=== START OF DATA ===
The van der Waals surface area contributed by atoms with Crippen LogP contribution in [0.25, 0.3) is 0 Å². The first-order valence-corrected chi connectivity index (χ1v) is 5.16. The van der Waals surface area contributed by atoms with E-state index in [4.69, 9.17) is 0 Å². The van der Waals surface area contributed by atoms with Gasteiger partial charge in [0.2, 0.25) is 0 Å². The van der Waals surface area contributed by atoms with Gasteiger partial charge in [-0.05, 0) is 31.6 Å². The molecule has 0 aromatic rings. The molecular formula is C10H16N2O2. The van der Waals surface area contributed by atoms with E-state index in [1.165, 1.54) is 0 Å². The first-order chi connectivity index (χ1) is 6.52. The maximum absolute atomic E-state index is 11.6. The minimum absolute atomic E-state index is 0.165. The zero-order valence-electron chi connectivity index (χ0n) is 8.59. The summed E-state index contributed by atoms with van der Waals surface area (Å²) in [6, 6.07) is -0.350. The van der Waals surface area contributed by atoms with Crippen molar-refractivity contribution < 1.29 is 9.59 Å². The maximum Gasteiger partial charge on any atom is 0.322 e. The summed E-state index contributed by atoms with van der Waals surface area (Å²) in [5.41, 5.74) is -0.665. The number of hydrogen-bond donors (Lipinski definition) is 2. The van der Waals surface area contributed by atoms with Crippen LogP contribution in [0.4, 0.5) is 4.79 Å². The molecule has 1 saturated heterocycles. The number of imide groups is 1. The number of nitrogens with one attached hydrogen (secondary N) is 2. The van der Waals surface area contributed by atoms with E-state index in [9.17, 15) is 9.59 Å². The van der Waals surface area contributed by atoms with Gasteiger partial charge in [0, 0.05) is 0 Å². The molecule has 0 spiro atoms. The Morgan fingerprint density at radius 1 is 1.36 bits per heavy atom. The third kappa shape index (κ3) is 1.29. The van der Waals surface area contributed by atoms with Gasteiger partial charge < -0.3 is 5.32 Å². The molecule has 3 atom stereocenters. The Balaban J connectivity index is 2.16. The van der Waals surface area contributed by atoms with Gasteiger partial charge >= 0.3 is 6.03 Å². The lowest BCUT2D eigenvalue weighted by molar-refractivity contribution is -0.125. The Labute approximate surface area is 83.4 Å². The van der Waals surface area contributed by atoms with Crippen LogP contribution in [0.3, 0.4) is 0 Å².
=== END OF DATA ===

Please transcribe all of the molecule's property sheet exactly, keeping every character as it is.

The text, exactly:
The van der Waals surface area contributed by atoms with Crippen LogP contribution in [0.25, 0.3) is 0 Å². The first-order valence-corrected chi connectivity index (χ1v) is 5.16. The van der Waals surface area contributed by atoms with E-state index in [4.69, 9.17) is 0 Å². The van der Waals surface area contributed by atoms with Gasteiger partial charge in [0.2, 0.25) is 0 Å². The van der Waals surface area contributed by atoms with Gasteiger partial charge in [-0.05, 0) is 31.6 Å². The molecule has 0 aromatic rings. The molecular formula is C10H16N2O2. The van der Waals surface area contributed by atoms with E-state index in [1.165, 1.54) is 0 Å². The first-order chi connectivity index (χ1) is 6.52. The maximum absolute atomic E-state index is 11.6. The minimum absolute atomic E-state index is 0.165. The zero-order valence-electron chi connectivity index (χ0n) is 8.59. The summed E-state index contributed by atoms with van der Waals surface area (Å²) in [6, 6.07) is -0.350. The van der Waals surface area contributed by atoms with Crippen molar-refractivity contribution < 1.29 is 9.59 Å². The maximum Gasteiger partial charge on any atom is 0.322 e. The summed E-state index contributed by atoms with van der Waals surface area (Å²) in [5.41, 5.74) is -0.665. The number of hydrogen-bond donors (Lipinski definition) is 2. The van der Waals surface area contributed by atoms with Crippen LogP contribution in [0.4, 0.5) is 4.79 Å². The molecule has 1 saturated heterocycles. The number of imide groups is 1. The number of nitrogens with one attached hydrogen (secondary N) is 2. The van der Waals surface area contributed by atoms with E-state index in [9.17, 15) is 9.59 Å². The van der Waals surface area contributed by atoms with Gasteiger partial charge in [0, 0.05) is 0 Å². The molecule has 0 spiro atoms. The Morgan fingerprint density at radius 1 is 1.36 bits per heavy atom. The third kappa shape index (κ3) is 1.29. The van der Waals surface area contributed by atoms with Gasteiger partial charge < -0.3 is 5.32 Å². The molecule has 3 atom stereocenters. The Balaban J connectivity index is 2.16. The van der Waals surface area contributed by atoms with Gasteiger partial charge >= 0.3 is 6.03 Å². The lowest BCUT2D eigenvalue weighted by molar-refractivity contribution is -0.125. The Labute approximate surface area is 83.4 Å². The van der Waals surface area contributed by atoms with Crippen LogP contribution in [0.3, 0.4) is 0 Å².